The imprecatory psalms give us permission to push boldly against evil.
I saw an image last week that I cannot shake: a Ukrainian father gripping the face of his young son’s lifeless body, which is entirely covered in a blood-stained sheet except for a halo of blond hair. This grief-stricken father presses his face against his son’s hair, clinging to him, desperate and broken. I close my eyes to pray and I see this image.
When I think of it, I am heartbroken. But I also feel angry. I brush up against something like a maternal sense of rage. An innocent child was violently killed because Russia’s leader decided that he wanted a neighboring sovereign country as his own.
The violence in Ukraine makes me, like many of us, feel powerless. I watch helplessly as tanks roll into cities, as civilian targets are shelled, as the lives of whole families are viciously snuffed out. What do I do with this anger and heartbreak?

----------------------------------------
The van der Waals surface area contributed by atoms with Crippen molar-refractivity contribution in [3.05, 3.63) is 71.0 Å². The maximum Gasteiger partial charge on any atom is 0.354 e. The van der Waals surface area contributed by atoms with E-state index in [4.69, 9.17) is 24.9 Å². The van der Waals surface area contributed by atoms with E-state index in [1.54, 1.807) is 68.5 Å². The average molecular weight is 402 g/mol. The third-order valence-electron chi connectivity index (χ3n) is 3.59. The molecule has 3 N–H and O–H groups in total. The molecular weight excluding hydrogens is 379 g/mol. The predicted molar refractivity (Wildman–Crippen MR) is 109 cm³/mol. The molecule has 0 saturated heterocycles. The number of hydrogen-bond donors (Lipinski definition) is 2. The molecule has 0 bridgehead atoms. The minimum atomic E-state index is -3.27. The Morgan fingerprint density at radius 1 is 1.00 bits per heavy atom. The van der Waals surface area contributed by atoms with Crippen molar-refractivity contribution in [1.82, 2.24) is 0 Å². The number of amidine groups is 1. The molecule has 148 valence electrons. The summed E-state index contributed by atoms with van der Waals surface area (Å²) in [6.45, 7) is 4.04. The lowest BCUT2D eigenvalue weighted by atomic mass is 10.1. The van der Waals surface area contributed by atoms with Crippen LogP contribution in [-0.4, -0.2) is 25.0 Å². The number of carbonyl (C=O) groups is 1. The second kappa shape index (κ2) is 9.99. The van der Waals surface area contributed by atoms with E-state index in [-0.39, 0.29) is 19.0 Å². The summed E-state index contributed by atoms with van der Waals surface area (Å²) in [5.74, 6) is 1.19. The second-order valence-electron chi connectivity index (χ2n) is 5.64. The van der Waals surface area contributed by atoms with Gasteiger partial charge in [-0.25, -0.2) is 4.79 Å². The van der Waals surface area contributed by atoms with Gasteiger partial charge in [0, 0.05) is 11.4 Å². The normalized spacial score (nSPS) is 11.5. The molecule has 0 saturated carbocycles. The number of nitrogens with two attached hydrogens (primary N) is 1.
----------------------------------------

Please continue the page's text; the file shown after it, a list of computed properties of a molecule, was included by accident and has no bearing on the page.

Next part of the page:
As I discussed recently with David French and Curtis Chang, I find myself turning again and again to the imprecatory psalms. Each morning I’m praying Psalm 7:14–16 with Vladimir Putin in mind: “Behold, the wicked man conceives evil and is pregnant with mischief and gives birth to lies. He makes a pit, digging it out, and falls into the hole that he has made. His mischief returns upon his own head, and on his own skull his violence descends” (ESV).
An imprecation is a curse. The imprecatory psalms are those that call down destruction, calamity, and God’s judgment on enemies. Honestly, I don’t usually know what to do with them. I pray them simply as a rote practice. But I gravitate toward more even-keeled promises of God’s presence and mercy. I am often uncomfortable with the violence and self-assured righteousness found in these …